Budget Battle

Federal States Reject Schäuble’s Financial Plan

  • Why it matters

    Why it matters

    German Finance Minister Wolfgang Schäuble has been trying to change the financial allocation system for some time now, but state governments want to maintain their autonomy.

  • Facts

    Facts

    • Wolfgang Schäuble wants the central government to have more say in how state governments manage their finances.
    • Mr. Schäuble wants a new federal tax administration and for state tax revenues to be more transparent.
    • A joint statement by the 16 German states obtained by Handelsblatt said that Mr Schäuble’s proposal is “professionally unacceptable and is likely to lead to considerable distortions in tax enforcement.”
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    Audio

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Germany’s Finance Minister Wolfgang Schaeuble Delivers Speech On Europe’s Future
Wolfgang Schäuble, Germany's finance minister, is trying to reform the country's system of financial allocation. Source: Bloomberg

Germany’s Finance Minister Wolfgang Schäuble is not done tussling with regional state governments. His attempt to increase the central government’s say in their budgets is being rebuffed.

For two years, the federal chancellery and state governments have grappled over financial allocation policy. Mr. Schäuble had repeatedly submitted new proposals, but state governments have rejected them all. This Friday will be the latest sit-down to try to hammer out a deal.

At a critical meeting in mid-October, the contention seemed to be all said and done. Germany’s finance minister and the state premiers had agreed to a series of reforms which greatly favored state governments. However Mr. Schäuble did manage to push through a federal tax administration which had been discussed for years, and it was agreed thatthe federal government would be given a greater say in state use of their funds. But now Mr. Schäuble stands to lose even his consolation prizes.

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A joint statement by the 16 German states obtained by Handelsblatt said that the federal government’s interventions into the jurisdiction of the states “far exceed the agreements that were made.”

The statement elicited an irritated reaction from the finance ministry, where officials accused the states of still being more interested in money than improving federal structures.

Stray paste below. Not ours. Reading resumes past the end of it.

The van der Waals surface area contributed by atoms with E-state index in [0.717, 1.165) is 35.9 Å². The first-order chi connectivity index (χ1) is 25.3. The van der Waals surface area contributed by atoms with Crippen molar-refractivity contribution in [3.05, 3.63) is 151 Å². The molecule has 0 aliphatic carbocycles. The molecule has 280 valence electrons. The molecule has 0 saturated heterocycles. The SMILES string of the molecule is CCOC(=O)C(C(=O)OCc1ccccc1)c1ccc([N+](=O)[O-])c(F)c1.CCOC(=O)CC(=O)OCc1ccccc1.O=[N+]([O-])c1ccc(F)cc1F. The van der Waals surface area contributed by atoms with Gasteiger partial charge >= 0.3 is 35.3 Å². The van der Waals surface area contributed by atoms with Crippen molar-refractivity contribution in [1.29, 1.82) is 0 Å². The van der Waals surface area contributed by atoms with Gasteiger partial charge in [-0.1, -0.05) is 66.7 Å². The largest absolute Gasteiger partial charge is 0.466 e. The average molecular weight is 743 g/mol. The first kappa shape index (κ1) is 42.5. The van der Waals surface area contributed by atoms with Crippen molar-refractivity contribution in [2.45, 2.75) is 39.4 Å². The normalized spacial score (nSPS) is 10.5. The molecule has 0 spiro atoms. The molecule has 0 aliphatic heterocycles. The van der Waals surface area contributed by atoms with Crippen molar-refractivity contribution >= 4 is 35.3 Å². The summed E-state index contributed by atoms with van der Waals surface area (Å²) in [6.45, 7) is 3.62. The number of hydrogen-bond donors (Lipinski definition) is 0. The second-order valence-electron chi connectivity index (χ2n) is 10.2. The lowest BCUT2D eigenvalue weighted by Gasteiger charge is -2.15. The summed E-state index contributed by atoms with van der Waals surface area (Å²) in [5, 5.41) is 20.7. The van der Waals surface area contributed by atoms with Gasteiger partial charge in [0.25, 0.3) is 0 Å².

But the joint statement makes it clear the states believe that Mr. Schäuble shot well beyond the mark with his legislative proposal.

Under Mr. Schäuble’s plan, a stability council, made up of him and state finance ministers, would monitor the states’ compliance with their debt ceilings. Mr. Schäuble wants this to be based on uniform criteria according to European guidelines. The states strongly oppose the idea, arguing how debt ceilings are enshrined into constitutions and thus vary for everyone.

Mr. Schäuble’s proposal “doubly signifies a tighter regulation that goes beyond the agreement,” state representatives wrote in their statement. They are also upset that Mr. Schäuble wants debt-ridden states Bremen and Saarland, to reduce their deficit using the €400 million which the federal government has pledged them each for annual restructuring assistance. The states argue that such requirements were never mentioned before.

Mr. Schäuble also wants to give the federal government greater control over state spending in the future. States would be required to provide the federal government a more detailed accounting to show whether they are using federal funds wisely. If this is not the case, the federal government would have the power to instruct states on spending.

The states strongly oppose the idea, saying it would give “the federal government the ability to reach special agreements with each individual state on the structure of funding programs,” according to their statement.

Another issue is a digitized tax administration. Until now, the states have been primarily in control of tax data. But Mr. Schäuble planned tax administration which would enable the federal government to keep an eye on whether taxes are being collected effectively, by which states, and where there are potential cases of tax fraud.

States fear the high costs of implementing the new system, which is why they reject both uniform IT standards and providing the federal government with legislative power in this area. Likewise, they resisted Mr. Schäuble’s idea that federal state boards could exert influence via the tax administration in the future. They argue it “interferes too extensively into the core area of the states’ right to organize their own affairs.”

In a sharp rebuttal of Mr. Schäuble, the states write that the entire proposal is “professionally unacceptable and is likely to lead to considerable distortions in tax enforcement.”

State officials believe that the issues of digitization and expenditure control, as well as controversial funding of advancements on alimony and child support payments for single parents, will likely be addressed in a meeting by Mr. Schäuble, Chancellor Angela Merkel and state premiers on December 8.

 

Martin Greive is a correspondent for Handelsblatt based in Berlin. To contact the author: greive@handelsblatt.com.

 

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